So never mind the gift of the jab, how about the gift of the gaffe?. Step forward Eddie Hearn the Matchroom mastermind who initially suggested that the Dubois injury might have been fake news. 

Steady Eddie, you’re in danger of making a Trump of yourself – if you haven’t already.

Indeed, it has been a funny old year for boxing but I must echo the sentiments of the BT presenter, Paul Dempsey, that not only Queensberry but other promoters,  including Matchroom and Hennessy Sports, deserve plaudits for keeping boxing alive and punching, as do BT rivals Sky and Channel 5.

During the closed-door contests, apart from some excellent matches and thrilling punch-ups I have admired the quiet efficiency of the veteran Scottish referee Victor Loughlin in particular. I rate him Britain’s best.

But, I am still scratching my head as some of the perverse ringside judging. Some of them need to go back to the scoring board.

And who would’ve thought that this year we would all have become dedicated followers of Dereck Chisora’s fashion by wearing face masks?

AND SO TO this Saturday night, when Anthony Joshua puts his multi-heavyweight world title belts on the line in his long overdue match-up against the Bulgarian beefcake Kubrat Pulev.

It is an interesting contest and a crucial one with a such a lot riding on it, not least boxing’s prospective ultimate big’un next year with Joshua and Tyson Fury when not only unification but many millions of dollars at risk.

Joshua may be a heavy favourite but we have seen several favourites fall in the ring this very odd year.

Though 39, Pulev is a fight-hardened pro built like a brick outhouse and is promoted by Frank Warren’s US pal Bob Arum, who doesn’t mess around with mugs and is convinced his man from Sofia will pull off a shock victory.

This I doubt for I think Joshua will do as he did when he regained his titles from Andy Ruiz jnr, and fight safely from the back foot to a decisive points victory.

Pulev’s only defeat was in 2014 when he started aggressively before being duffed up by a Wladimir Klitschko in his prime.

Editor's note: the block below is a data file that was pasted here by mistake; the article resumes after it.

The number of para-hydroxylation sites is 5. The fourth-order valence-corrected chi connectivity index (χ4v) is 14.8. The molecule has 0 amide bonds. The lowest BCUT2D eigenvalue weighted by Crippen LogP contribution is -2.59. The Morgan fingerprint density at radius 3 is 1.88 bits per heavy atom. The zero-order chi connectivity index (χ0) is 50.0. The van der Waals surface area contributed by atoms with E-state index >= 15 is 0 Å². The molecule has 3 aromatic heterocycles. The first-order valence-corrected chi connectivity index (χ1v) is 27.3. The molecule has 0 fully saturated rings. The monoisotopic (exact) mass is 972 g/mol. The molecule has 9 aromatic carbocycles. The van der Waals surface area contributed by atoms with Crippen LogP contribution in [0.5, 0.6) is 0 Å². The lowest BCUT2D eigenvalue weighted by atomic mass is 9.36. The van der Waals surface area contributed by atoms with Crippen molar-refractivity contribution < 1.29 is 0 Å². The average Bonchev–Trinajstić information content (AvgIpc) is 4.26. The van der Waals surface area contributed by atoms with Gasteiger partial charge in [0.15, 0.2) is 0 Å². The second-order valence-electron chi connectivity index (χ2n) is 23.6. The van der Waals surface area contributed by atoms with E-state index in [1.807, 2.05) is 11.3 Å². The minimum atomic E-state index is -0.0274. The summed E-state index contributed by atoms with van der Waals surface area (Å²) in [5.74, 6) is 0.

But beware AJ, Pulev is known as the Cobra – because of his snake like jab.

AT LEAST IN sport one thing remains constant. Come what may the SPOTY show – the BBC‘s  Sports Personality of the Year Award­ – both nationally and internationally must go on and it remains so Sunday (December 20) albeit in a truncated and virtual form.

And as usual it has fermented a bit of a controversy. The WBC heavyweight champion Tyson Fury, having looked at the shortlist of six declared in the parlance of another hit TV programme “Get me out of here!”

He wants none of it, even though he is nominated, because the contrary Tyson is simply being Tyson. Doubtless he is also being no doubt mindful of the time when the BBC jocked him off the list because of his errant behaviour. Now he says he doesn’t need any more honours or plaudits – he is the people’s champion and that’s good enough for him.

The BBC insist on keeping him in so Fury urges the viewers not to vote for him. But knowing how perverse Joe Public can be, we can be sure that thousands still will. So what happens if he wins and doesn’t turn up to receive the award? Will it be seen as a Fury faux pas or another Beeb boob?

They say Lewis Hamilton is a shoo-in but I am no petrol-head so  my vote would have gone to Fury; not just because I am a boxing aficionado, but his dramatic demolition of Deontay Wilder, supposedly the hardest puncher in boxing history, was the most spectacular individual performance of the year.